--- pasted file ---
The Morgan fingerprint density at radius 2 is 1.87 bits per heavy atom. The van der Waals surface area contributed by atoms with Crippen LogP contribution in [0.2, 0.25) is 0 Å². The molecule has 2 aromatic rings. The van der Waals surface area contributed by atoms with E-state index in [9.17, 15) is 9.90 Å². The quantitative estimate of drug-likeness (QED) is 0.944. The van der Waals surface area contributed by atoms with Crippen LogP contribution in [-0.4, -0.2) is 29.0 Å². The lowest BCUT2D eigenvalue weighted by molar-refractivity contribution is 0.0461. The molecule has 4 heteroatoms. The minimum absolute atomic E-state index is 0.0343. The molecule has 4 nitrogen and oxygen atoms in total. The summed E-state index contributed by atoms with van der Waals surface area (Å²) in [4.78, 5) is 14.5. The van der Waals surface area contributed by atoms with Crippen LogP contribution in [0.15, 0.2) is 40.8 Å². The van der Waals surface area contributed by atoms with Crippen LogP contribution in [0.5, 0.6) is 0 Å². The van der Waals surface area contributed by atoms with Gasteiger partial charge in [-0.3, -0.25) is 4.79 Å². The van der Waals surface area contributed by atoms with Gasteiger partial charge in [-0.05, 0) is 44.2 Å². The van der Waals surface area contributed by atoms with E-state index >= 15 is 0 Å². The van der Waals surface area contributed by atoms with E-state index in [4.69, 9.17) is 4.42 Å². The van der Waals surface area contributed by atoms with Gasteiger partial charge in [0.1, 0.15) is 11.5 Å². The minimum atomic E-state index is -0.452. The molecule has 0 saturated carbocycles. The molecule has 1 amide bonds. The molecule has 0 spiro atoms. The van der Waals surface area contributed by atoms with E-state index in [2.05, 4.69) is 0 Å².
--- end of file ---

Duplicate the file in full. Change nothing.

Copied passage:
The Morgan fingerprint density at radius 2 is 1.87 bits per heavy atom. The van der Waals surface area contributed by atoms with Crippen LogP contribution in [0.2, 0.25) is 0 Å². The molecule has 2 aromatic rings. The van der Waals surface area contributed by atoms with E-state index in [9.17, 15) is 9.90 Å². The quantitative estimate of drug-likeness (QED) is 0.944. The van der Waals surface area contributed by atoms with Crippen LogP contribution in [-0.4, -0.2) is 29.0 Å². The lowest BCUT2D eigenvalue weighted by molar-refractivity contribution is 0.0461. The molecule has 4 heteroatoms. The minimum absolute atomic E-state index is 0.0343. The molecule has 4 nitrogen and oxygen atoms in total. The summed E-state index contributed by atoms with van der Waals surface area (Å²) in [4.78, 5) is 14.5. The van der Waals surface area contributed by atoms with Crippen LogP contribution in [0.15, 0.2) is 40.8 Å². The van der Waals surface area contributed by atoms with Crippen LogP contribution in [0.5, 0.6) is 0 Å². The van der Waals surface area contributed by atoms with Gasteiger partial charge in [-0.3, -0.25) is 4.79 Å². The van der Waals surface area contributed by atoms with Gasteiger partial charge in [-0.05, 0) is 44.2 Å². The van der Waals surface area contributed by atoms with E-state index >= 15 is 0 Å². The van der Waals surface area contributed by atoms with E-state index in [4.69, 9.17) is 4.42 Å². The van der Waals surface area contributed by atoms with Gasteiger partial charge in [0.1, 0.15) is 11.5 Å². The minimum atomic E-state index is -0.452. The molecule has 0 saturated carbocycles. The molecule has 1 amide bonds. The molecule has 0 spiro atoms. The van der Waals surface area contributed by atoms with E-state index in [2.05, 4.69) is 0 Å².